U.S. Sen. Mitt Romney, R-Utah, met with Silicon Slopes board members and toured the organization’s headquarters in Lehi during a trip to Utah on Friday.

The Utah senator also met with employees of the Lehi-based software company Podium on Friday morning and later with the Utah State Legislature.

Romney’s meeting at Silicon Slopes was closed to the public, but he told a group of reporters afterward that they discussed “what we can do to encourage the growth of technology in Utah County and throughout the state.”

One way to encourage such growth is to “keep getting great people” to speak at the annual Silicon Slopes Tech Summit, which “sends a pretty strong signal that this is a real center for technology in the country,” Romney said.

Facebook founder and CEO Mark Zuckerberg was the keynote speaker at last month’s summit at the Salt Palace Convention Center.

“The concept of a state having clusters of economic vitality tends to draw other enterprises of similar interest into that cluster,” said Romney. “And this (Utah County) has become a high tech cluster in the country, which is continuing to cause extraordinary growth and lead to higher job growth and higher wages.”

When asked about the Utah State Legislature, Romney said he was impressed with how well lawmakers and Gov. Gary Herbert have worked together to “get things done” and praised the Legislature for “taking on some tough issues.”

“Washington has a much harder time actually getting legislation through,” he said.

Romney said he and Utah’s other U.S. senator, Mike Lee, are working on federal legislation that is “Utah-specific,” including funding the Hill Air Force Base near Ogden, removing uranium tailings in Moab and doing “a better job in caring for our public lands and preventing wildfires.”

In terms of legislation that impacts the country as a whole, Romney said he is working on an energy bill that deals with efficiency measures and carbon capture and storage, the process of capturing carbon dioxide from the atmosphere and depositing it underground in an effort to reduce the impacts of climate change.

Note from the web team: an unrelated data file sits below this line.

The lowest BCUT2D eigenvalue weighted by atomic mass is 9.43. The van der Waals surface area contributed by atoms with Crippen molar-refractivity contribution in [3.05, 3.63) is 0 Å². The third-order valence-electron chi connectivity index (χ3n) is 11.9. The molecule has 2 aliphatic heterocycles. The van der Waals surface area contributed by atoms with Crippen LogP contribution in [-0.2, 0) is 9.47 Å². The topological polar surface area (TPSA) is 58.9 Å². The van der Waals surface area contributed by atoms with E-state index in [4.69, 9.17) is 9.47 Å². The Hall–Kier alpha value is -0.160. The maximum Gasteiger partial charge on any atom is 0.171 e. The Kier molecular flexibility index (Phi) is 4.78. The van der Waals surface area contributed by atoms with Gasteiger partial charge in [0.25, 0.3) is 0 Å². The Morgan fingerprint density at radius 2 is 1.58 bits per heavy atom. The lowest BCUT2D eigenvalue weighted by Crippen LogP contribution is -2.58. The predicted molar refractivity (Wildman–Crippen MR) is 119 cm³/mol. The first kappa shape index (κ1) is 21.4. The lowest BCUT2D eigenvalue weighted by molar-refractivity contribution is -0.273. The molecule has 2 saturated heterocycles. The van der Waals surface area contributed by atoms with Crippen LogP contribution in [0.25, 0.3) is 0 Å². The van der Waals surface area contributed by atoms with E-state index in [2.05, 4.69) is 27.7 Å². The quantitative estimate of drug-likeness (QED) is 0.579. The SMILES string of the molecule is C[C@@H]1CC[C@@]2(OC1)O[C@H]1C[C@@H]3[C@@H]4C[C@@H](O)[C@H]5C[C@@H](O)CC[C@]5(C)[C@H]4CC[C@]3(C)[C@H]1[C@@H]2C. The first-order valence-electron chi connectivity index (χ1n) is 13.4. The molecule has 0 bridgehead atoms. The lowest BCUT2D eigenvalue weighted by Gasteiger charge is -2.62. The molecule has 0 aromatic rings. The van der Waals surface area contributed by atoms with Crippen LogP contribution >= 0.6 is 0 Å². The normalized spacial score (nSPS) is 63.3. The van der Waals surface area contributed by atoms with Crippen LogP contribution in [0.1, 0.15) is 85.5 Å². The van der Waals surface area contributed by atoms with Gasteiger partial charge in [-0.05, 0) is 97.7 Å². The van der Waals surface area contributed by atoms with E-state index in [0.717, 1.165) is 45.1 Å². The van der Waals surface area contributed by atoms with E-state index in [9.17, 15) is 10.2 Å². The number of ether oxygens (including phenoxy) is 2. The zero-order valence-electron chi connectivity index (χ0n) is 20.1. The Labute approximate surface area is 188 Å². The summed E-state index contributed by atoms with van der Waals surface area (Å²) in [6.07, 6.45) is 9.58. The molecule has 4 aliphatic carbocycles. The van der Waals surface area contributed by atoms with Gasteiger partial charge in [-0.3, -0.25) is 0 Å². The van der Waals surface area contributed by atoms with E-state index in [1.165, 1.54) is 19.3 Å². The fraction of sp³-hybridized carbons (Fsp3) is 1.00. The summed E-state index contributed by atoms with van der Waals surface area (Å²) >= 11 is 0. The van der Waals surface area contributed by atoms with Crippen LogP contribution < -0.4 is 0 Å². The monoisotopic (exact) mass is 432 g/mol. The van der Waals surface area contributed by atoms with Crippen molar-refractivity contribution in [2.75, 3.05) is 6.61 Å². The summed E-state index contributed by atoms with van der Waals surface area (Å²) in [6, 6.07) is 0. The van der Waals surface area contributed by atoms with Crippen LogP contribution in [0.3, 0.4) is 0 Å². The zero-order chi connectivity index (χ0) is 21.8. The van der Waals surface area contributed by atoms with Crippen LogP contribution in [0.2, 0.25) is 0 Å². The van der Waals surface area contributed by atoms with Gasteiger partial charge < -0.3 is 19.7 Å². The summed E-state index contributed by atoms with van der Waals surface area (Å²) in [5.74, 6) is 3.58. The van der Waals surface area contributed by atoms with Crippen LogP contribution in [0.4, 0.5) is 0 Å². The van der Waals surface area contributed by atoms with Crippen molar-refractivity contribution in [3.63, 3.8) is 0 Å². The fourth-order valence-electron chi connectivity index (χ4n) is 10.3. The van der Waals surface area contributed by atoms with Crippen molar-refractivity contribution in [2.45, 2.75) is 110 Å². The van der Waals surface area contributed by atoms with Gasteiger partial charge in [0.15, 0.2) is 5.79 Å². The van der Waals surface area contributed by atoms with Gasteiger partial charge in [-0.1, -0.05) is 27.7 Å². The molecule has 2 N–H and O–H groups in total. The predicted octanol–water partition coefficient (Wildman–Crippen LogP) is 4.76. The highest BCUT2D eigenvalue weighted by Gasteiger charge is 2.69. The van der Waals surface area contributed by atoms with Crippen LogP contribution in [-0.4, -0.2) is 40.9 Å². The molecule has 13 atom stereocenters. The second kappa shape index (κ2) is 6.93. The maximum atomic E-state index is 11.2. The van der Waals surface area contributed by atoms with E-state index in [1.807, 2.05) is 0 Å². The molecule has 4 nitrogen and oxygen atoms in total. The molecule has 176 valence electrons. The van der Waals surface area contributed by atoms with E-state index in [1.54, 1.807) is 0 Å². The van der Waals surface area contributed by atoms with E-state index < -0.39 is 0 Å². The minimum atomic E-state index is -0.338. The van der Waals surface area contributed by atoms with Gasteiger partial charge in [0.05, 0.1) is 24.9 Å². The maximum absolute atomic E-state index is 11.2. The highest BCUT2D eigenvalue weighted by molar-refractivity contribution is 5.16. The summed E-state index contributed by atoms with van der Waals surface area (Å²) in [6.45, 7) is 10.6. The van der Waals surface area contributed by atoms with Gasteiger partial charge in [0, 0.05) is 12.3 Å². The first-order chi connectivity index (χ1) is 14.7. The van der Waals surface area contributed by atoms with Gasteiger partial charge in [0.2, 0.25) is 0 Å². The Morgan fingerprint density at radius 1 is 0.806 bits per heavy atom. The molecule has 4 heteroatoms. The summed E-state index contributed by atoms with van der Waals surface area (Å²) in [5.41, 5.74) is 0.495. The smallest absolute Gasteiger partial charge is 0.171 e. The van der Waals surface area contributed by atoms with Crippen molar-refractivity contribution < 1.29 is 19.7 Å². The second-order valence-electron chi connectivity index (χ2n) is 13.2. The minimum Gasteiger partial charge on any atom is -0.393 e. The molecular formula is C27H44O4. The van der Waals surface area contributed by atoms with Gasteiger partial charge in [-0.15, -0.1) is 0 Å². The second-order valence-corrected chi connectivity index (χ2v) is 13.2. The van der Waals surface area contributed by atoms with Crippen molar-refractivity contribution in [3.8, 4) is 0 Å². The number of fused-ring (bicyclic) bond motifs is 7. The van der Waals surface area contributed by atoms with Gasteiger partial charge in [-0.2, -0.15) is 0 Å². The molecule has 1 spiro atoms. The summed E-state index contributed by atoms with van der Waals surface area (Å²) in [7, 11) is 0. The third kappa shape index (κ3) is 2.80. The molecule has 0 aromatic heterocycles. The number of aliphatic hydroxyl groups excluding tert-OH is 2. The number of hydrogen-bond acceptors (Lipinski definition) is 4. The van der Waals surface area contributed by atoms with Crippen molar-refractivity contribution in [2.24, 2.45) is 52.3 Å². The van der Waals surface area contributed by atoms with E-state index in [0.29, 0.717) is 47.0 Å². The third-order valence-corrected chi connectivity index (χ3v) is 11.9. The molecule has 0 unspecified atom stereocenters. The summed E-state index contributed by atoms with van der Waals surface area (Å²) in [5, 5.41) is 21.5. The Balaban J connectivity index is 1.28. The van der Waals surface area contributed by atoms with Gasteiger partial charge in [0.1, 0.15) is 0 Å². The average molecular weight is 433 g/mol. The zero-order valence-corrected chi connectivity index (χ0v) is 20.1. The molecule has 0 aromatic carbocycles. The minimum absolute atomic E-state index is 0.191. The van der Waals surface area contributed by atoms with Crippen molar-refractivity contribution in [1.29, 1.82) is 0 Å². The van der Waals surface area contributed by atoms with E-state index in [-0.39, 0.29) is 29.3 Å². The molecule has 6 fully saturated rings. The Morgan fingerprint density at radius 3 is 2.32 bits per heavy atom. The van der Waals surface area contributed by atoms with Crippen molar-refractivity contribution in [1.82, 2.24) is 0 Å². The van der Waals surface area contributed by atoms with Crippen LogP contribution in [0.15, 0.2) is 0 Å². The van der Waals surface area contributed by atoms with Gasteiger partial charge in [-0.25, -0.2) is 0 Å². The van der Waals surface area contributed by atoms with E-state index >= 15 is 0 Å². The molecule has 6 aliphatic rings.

Romney also touched on the coronavirus and how its spread has “sort of scrambled everybody’s agenda” in Washington and become a primary focus of U.S. lawmakers and officials.

“I do recognize that there’s a lot of uncertainty associated with COVID-19,” he said, adding that he is concerned “what impact it will have on our supply chain and therefore on businesses.”

“And until there’s some clarity on those things … the market’s going to be pretty choppy,” said Romney.

On Wednesday, President Donald Trump appointed Vice President Mike Pence to lead a task force put together to prevent the coronavirus from spreading in the U.S., according to Politico. Romney praised Trump’s decision and called it the best move for preventing a public health crisis.

“I think he made the right decision to put one person in charge, and that’s the vice president in this case,” Romney said. “That’s the right decision, to cut through the various bureaucratic layers to do what needs to be done.”

Still, Romney said he worried about a potential coronavirus outbreak in the country.

“Frankly, there’s not a lot you can do to prevent the spread of a highly contagious condition,” he said.

Connor Richards covers government, the environment and south Utah County for the Daily Herald. He can be reached at crichards@heraldextra.com and 801-344-2599.

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